COVID-19 and Substance Use Disorders

With unprecedented times comes unprecedented challenges, and the COVID-19 crisis has proven that to true, especially regarding drug-related overdoses. Recent studies indicate that substance-related overdoses and deaths are on the rise, with more than 35 states reporting increased mortality as a result of opioid use.

This rise is attributed to numerous factors, and the Director of the National Institute on Drug Abuse (NIDA), Dr. Nora Volkow, discussed these contributors in a conversation published on the NIH’s Director’s Blog.

Dr. Volkow explained that many services that were previously available to individuals and families affected by substance use disorders are no longer accessible. Programs such as syringe exchanges, Narcotics Anonymous meetings, and hospital emergency departments are either shut down or operating with restricted hours and access. The added stress of not being able to access these programs compounds with the current strain of the pandemic. This could result in dire consequences as an increase in stress could lead to relapse and drug use.

Virtual visits and meetings with doctors, counselors, peers, family, or other support systems can be a lifesaver during this time of isolation. Decreased face-to-face interactions take an emotional toll on everyone, especially those at higher risk, so these virtual interactions are crucial.

Individuals with substance use disorders may be more vulnerable to COVID-19 because of the effects of drugs on the body, especially the pulmonary system. With pulmonary function being the primary target of COVID-19, individuals consuming drugs are at greater risk for experiencing heightened effects if the virus is contracted. Another risk is that individuals with substance use disorder are significantly less likely to have medical insurance than the rest of the population.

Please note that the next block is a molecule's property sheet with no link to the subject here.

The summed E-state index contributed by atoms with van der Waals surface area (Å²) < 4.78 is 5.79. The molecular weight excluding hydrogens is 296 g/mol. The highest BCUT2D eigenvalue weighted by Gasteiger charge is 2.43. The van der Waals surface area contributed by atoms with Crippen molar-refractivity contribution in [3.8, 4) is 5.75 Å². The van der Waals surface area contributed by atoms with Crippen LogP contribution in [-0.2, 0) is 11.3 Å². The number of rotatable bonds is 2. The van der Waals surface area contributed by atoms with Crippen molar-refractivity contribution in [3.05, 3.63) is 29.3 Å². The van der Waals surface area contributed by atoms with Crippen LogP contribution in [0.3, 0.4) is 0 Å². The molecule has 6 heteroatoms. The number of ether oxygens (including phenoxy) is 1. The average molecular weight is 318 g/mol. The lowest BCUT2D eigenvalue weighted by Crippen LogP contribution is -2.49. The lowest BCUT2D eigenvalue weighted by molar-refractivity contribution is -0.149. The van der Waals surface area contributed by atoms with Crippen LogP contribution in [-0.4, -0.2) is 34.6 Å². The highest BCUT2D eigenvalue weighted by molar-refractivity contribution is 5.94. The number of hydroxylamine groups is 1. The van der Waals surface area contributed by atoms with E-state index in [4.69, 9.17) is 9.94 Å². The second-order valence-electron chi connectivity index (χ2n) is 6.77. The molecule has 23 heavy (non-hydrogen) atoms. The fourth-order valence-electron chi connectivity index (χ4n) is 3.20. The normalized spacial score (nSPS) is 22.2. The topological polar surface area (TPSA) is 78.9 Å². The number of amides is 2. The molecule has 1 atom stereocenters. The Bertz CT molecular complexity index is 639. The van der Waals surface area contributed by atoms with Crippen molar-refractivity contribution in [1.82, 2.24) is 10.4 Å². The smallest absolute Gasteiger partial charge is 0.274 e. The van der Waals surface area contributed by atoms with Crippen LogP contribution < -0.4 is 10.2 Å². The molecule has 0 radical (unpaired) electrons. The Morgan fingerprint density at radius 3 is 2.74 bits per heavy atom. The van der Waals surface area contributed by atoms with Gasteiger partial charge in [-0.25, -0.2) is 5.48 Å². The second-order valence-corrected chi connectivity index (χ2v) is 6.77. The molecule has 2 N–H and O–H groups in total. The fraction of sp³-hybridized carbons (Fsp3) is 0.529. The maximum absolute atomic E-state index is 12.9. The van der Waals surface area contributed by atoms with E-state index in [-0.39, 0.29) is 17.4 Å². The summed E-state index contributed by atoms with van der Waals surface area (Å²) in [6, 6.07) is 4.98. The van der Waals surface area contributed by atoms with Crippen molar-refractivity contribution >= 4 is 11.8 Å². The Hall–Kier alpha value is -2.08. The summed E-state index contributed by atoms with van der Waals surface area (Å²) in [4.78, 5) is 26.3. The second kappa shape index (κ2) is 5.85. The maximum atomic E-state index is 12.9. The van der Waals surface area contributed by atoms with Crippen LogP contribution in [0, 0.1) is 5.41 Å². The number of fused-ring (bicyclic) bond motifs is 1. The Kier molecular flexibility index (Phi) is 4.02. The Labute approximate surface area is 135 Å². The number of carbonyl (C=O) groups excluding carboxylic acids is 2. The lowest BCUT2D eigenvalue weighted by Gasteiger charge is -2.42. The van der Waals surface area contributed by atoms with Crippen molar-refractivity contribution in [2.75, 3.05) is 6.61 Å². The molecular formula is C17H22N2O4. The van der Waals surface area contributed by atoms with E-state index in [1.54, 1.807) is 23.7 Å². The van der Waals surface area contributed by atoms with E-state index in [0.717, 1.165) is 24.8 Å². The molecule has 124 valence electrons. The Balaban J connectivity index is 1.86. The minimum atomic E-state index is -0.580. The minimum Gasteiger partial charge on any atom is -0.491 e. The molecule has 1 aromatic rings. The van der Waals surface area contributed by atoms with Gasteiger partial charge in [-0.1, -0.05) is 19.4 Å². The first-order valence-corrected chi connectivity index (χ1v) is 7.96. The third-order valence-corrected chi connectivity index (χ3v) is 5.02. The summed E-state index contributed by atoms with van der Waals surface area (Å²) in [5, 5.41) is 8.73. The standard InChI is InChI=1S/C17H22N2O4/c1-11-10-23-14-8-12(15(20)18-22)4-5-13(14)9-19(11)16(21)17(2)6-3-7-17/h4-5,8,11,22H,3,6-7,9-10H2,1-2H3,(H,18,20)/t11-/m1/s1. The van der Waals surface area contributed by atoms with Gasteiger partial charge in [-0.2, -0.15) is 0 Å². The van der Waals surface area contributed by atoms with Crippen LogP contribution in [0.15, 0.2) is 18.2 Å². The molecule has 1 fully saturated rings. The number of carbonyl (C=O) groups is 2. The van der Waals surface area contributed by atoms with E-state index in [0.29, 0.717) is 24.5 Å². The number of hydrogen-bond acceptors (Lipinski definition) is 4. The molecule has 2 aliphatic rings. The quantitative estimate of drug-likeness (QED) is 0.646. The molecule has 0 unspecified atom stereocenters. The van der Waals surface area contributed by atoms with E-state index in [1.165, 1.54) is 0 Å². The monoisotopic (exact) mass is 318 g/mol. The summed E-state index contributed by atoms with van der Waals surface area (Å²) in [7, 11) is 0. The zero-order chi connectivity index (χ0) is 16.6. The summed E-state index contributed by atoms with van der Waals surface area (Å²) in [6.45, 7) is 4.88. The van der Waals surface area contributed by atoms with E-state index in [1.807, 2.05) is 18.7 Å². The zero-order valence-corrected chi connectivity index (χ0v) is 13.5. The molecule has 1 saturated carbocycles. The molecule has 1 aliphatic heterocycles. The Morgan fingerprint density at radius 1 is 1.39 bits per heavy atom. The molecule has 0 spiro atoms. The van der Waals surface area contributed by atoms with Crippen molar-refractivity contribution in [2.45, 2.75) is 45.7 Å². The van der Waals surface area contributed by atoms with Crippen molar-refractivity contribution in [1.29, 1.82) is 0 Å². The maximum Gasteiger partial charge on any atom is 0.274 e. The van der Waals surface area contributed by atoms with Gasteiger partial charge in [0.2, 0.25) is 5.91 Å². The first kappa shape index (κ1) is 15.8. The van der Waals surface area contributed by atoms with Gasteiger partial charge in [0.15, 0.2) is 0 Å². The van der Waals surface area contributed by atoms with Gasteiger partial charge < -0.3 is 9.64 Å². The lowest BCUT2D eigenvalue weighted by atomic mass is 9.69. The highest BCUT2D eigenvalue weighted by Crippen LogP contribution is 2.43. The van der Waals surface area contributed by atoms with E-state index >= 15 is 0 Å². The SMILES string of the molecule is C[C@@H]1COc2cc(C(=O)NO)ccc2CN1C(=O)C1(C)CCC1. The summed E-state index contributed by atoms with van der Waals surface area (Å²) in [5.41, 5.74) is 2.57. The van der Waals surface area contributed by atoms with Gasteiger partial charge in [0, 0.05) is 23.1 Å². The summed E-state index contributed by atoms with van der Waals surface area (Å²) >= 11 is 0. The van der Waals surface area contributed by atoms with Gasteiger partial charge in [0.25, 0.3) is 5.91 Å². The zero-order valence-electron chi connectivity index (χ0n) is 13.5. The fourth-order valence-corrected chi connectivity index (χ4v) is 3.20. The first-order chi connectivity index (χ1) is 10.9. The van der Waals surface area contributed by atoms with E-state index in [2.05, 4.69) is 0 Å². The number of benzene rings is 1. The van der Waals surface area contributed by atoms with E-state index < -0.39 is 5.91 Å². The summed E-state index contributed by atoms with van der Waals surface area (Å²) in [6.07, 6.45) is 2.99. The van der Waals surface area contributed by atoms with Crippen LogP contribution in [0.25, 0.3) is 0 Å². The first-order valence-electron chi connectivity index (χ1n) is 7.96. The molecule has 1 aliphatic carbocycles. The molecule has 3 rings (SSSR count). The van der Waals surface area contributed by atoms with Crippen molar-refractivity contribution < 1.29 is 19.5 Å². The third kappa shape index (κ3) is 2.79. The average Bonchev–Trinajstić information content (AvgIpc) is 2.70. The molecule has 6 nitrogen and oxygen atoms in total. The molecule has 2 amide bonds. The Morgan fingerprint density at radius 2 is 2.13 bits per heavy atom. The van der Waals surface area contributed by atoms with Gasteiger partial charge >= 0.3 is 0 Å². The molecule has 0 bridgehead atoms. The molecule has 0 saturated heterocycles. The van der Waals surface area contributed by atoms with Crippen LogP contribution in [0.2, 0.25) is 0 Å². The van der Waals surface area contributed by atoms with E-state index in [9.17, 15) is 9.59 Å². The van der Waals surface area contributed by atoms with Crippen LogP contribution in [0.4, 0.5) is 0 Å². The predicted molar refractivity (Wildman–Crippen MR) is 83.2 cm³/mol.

The NIDA website and Substance Abuse and Mental Health Services Administration (SAMHSA) are resources that provide evidence-based information and treatment program information for people with substance use disorders. If you have a family member or friend who is struggling, these resources could be a lifesaver.

Rights and Responsibilities of Kinship Caregivers

Kinship Caregivers are family and friends who step up and become responsible for raising a child when their parents cannot care for them. The child may live with kinship caregivers for a number of reasons. There are two types of kinship care, informal care is a private arrangement between the parents and caregiver, while formal care occurs when a child is in the custody of a public child welfare agency. The rights and responsibilities of caregivers vary based on these arrangements, so it is imperative the adults in these roles understand their responsibilities. 

Custodial agreements range from informal custody to kinship guardian, with legal custody and direct custody in between. The primary difference between non-custody and custody arrangements is the responsibility to make major life decisions regarding the child’s upbringing, education and medical needs. A caregiver can attain legal custody through a custody order by a judge, legal guardianship, which is generally granted in a probate court, or adoption, which gives complete legal guardianship over a child.

In both arrangements, the caregiver is responsible for providing a safe environment that meets the child’s basic needs for food, clothing, and shelter. The caregiver must provide the child with transportation to any required appointments and encourage social and recreational activities which are fundamental to a child’s growth and success. The caregiver should monitor the progress of the child’s social, academic and personal growth, and work with professionals as well as the child’s birth family to ensure positive development.

The children in kinship care often struggle to cope with complex feelings as a result of challenging family dynamics. Caregivers can provide emotional support by ensuring the child feels included and an equal member of the family.

Both the child and caregiver need a supportive, comfortable, and secure environment. Child welfare professionals should provide the caregivers with training and a support system to ensure a successful homelife for everyone involved. There should also be consistent communication to discuss and address challenges that may come with bringing a child into a new home. Caseworkers can provide support through offering therapy and support groups for families and children.